The advantages of ion nitriding in many low-alloy steels and titanium alloy gears used in high-performance applications include resisting wear and fatigue.

Thermochemical surface engineering is effective in improving the performance of various gears made of ferrous alloys [1-5]. The cost of machining typical gears during the manufacturing process often exceeds 55 percent of total cost, especially when there is significant grinding after carburizing the gears [5]. Therefore, improvements in the manufacturing of gears that can lead to a reduction in machining are valuable.

Nitriding produces high hardness and compressive stresses in many low-alloy steels used for gears. It is a nearly distortion-free process, which allows for the treating of finished components, thus minimizing costs. The complex nature of the stresses at the contact area of rotating gears leads to contact fatigue and sliding friction. Nitriding is superior to other surface engineering techniques in resisting wear at gear flanks. When a high-strength alloy steel suitable for nitriding is used, a nitrided surface layer withstands high contact Herztian stress (contact stress) at gear flanks better than a deeper carburized layer in many instances [4]. Also, the maximum operating temperature for nitrided gears is higher than for carburized gears, typically 455°C versus 150°C [6]. Rolling contact fatigue (RCF) and tooth root-bending fatigue are primary gear failure modes [7, 8]. With the proper microstructure, certain alloy steels enable achieving a sufficiently thick, hard nitrided layer that resists high contact stresses (2068-2413 MPa, or 300-350 ksi), such as those generated in jet-engine mainshaft applications [9, 10].

In addition, most of the distress in aero-engine bearings is brought on by surface conditions, not by the so-called classical subsurface fatigue initiation [11]. A similar situation may also be considered in gear applications. Contact fatigue and negative effects of intergranual nitrides (IGN) present in the nitrided microstructure can lead to premature failure. This may also increase the spall propagation rate over that normally experienced in materials that are not nitrided [10, 11]. For high-performance, high-speed gears used in power-generation applications, nitriding enhances long-term resistance to pitting and tooth flexure [12]. These applications require a deep (>1 mm) nitrided layer that’s free of IGN.

Ion nitriding is also applied to high-performance titanium alloy gears used in the aerospace industry.

Nitriding process

The process of ion nitriding is carried out in a glow discharge with the workpiece as the cathode and the vessel wall is the anode [2]. The atmosphere is typically a mixture of nitrogen and hydrogen, occasionally enriched with argon or methane. Treated parts can be observed through a porthole (as shown in Figure 1).

Figure 1: Large gear shafts during ion nitriding

High-quality nitriding requires that the nitriding temperature is at least 28°C (50°F) below the tempering temperature and that parts are free from decarburization because nitriding decarburized steel results in excessive growth and the case can become brittle.

Nitrided gears do not require a case as deep as that required in carburized gears. Table 1 lists recommended case depth for different high diametral pitch (DP) [13].

Table 1: Recommended case depths for small modulus (high diametral pitch) alloy steel gears

Low-module (fine-pitch) gears

Several unique characteristics of ion/plasma nitriding enable applying it to a variety of ferrous and nonferrous alloys [2]. Nitriding high-alloy steels, including stainless steels, are carried out at a temperature between 350°C and 600°C. Stainless steels are used in aerospace applications requiring maximum mechanical strength and durability. Many components are ion nitrided in a finished condition. Because nitriding is carried out at a temperature far lower than the phase transformation temperature, properly nitrided gears exhibit no distortion. An advantage of ion nitriding in these applications is the ease of protecting selective areas from hardening using mechanical masking [2].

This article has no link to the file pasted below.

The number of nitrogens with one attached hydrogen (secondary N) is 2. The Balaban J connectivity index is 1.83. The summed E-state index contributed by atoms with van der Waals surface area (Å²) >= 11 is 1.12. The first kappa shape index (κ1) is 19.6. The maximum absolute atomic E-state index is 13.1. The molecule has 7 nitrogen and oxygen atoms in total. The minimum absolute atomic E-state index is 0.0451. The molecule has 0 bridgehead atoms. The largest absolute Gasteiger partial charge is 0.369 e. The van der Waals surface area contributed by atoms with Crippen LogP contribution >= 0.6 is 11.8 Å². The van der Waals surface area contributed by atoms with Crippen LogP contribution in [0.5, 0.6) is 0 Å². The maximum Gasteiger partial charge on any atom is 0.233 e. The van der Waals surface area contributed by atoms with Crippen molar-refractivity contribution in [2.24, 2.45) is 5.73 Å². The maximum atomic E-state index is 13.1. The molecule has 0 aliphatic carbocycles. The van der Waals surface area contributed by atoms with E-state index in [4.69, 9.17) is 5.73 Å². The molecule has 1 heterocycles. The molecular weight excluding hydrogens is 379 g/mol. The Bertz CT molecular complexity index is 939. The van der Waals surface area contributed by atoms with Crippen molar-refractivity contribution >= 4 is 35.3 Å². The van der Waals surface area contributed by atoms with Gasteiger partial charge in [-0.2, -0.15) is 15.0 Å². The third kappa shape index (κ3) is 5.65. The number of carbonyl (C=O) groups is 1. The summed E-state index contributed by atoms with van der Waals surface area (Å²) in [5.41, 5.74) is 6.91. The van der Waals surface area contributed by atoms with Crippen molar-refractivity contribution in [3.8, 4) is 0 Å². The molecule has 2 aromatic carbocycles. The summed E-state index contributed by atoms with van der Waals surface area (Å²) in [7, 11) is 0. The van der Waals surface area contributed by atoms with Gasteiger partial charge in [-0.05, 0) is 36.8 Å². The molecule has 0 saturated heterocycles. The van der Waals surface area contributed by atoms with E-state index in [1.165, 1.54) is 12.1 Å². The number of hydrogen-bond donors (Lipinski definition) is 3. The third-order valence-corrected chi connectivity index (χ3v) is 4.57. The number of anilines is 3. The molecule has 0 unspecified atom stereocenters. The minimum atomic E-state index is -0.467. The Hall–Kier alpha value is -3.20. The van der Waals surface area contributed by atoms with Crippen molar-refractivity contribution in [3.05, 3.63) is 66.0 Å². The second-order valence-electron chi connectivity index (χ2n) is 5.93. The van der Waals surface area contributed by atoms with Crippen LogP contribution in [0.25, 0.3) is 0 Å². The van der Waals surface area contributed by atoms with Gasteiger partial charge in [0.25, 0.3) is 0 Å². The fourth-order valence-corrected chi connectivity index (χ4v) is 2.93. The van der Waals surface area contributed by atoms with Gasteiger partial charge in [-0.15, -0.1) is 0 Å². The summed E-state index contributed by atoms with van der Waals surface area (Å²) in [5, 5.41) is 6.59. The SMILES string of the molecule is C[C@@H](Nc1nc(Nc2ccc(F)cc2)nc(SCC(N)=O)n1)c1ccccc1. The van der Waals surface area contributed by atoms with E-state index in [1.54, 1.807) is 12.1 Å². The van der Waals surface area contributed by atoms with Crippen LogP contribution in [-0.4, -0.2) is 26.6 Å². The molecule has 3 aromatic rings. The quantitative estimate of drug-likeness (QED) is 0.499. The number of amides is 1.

Figure 2: Small 15-5 PH steel gear for the aerospace application after plasma nitriding. Note nitrided teeth and all the other surfaces protected from the treatment by mechanical masking. The diametral pitch was 50.

Uniformity of the nitrided layer around the fine-pitch tooth profile is excellent when the process is carried out using proper control (as shown in Figure 2, Figure 3a, and Figure 4). The hardness of the nitrided layer formed in precipitation hardenable stainless steels, such as 15-5 PH, is high across the entire layer (see Figure 4). While control of the nitrided layer structure in high-alloy steels is difficult, it is achieved by proper adjustment of gas composition, pressure, plasma density, and frequency and pulsation (duty cycle).

Figure 3a: Cross section of the gear teeth shown in Figure 2 at 50x, etched using Marble reagent
Figure 3b: Cross section of the gear teeth shown in Figure 2 at 500x, etched using nital
Figure 4: Microindentation hardness profile in the nitrided layer of the gear shown in Figure 2

Large-module gears

Large-module gears are often made of low-alloy steels containing chromium and molybdenum with medium carbon content, which are excellent for nitriding. For example, consider a 4340 alloy steel gear used in the power industry (see Figure 5). The nitrided layer consists of roughly a 10-µm-thick compound layer composed of iron nitrides (Fe4N) and approximately a 0.4-mm-thick diffusion layer (see Figure 6 and Figure 7). The hardness gradient has a smooth transition compared with the layer in 15-5 PH steel. Mechanical masking was applied to the gear to limit nitriding to the teeth section only.

Figure 5: Plasma nitriding of the AISI 4340 alloy-steel gear used in the power industry. Mechanical masking/segmented fixturing covers a portion of the outside diameter of the gear to perform selective hardening.
Figure 6: Cross section of the gear teeth shown in Figure 5, etched with 3% nital: (a) 50x, b) 1000x
Figure 7: Microindentation hardness profile in the nitrided layer of the gear shown in Figure 5